The Blessings of Modern Medicine and a Giveaway by Ann H. Gabhart

Rose says: Ann is doing a Giveaway, so be sure to read to the bottom to see how to enter to win a copy of this great book!

The Blessings of Modern Medicine by Ann H. Gabhart

This year my husband had some emergency health issues that included a hospital stay and many doctor visits. While he had a problem that could be life threatening if not promptly treated, I was sure that as soon as the right doctors were brought on his case, he was going to be all right. Even though he was very sick for a week or so, he did rebound and recover completely.

We complain about our health system. We complain about insurance coverage. We get bothered by all the specialists who keep you making rounds of several doctors instead of only one. We tire of signing all the privacy forms and filling out our medical histories. But if we look into the past back to the 1700s and 1800s, we know how fortunate we are to have all those doctors.

My current release, River to Redemption, is set during the 1833 cholera epidemic. I merely had to scratch the surface researching cholera epidemics to understand why the news of a cholera death brought full scale panic to a town. Other diseases such as yellow fever or influenza took their full share of victims, but something about how cholera swept through an area killing so many in a short time struck fear in people’s heart. A person could be fine in the morning and die before nightfall once the cholera hit. Doctors died along with their patients. No treatments worked and in fact, some of the medications tried surely did more harm than good.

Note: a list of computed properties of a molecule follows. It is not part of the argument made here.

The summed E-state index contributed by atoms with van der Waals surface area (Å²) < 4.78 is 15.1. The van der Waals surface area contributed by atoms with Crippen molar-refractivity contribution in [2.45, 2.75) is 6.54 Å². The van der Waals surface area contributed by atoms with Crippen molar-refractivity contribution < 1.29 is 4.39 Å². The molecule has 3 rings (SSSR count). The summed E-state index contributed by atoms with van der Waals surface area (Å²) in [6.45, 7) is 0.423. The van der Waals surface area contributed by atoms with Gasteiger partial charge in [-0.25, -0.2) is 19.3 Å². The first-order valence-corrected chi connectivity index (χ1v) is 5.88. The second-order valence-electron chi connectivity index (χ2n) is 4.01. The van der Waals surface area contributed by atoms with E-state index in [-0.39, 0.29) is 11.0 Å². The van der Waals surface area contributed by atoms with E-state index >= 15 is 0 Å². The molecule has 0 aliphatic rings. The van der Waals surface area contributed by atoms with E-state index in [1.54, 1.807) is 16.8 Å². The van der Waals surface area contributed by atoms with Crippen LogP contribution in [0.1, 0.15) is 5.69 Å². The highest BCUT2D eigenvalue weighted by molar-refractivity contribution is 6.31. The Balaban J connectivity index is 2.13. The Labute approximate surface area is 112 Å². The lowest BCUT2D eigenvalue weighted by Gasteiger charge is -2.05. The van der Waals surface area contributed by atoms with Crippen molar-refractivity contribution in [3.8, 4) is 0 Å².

At the time, people thought cholera could be caused by “bad air” since it always came in the summertime when piles of discarded or rotting vegetables were around. Not until the 1850s was the true cause, contaminated drinking water, suspected. So, citizens in any area that was hit by cholera would flee their towns to get away from the “bad air.” That often served to quickly spread the infectious disease to other areas.

Dr. George B. Wood, a doctor at that time wrote this about cholera. “No barriers are sufficient to obstruct its progress. It crosses mountains, deserts, and oceans. Opposing winds do not check it. All classes of persons, male and female, young and old, the robust and the feeble, are exposed to its assault; and even those whom it has once visited are not always subsequently exempt; yet as a general rule it selects its victims preferably from among those already pressed down by the various miseries of life and leaves the rich and prosperous to their sunshine and their fears.”

It is believed more that 150,000 Americans died during the cholera pandemics between 1832 and 1849, including fifty-five victims in the small Kentucky town of Springfield. But occasionally a person would be immune to the disease. My book, River to Redemption, was inspired by the actions of a slave who lived in Springfield during the cholera epidemic. When all, who had the resources to do so, deserted the town, this man was ordered to stay behind and take care of his master’s hotel business. Louis did more than that. He did what he could for the sick and if they died, he gave them a proper burial. Twelve years later when his owner died and Louis was to be sold, the town came together to reward him for what he did in 1833 by buying his freedom. I invented a town full of people to write a story about how that might have happened.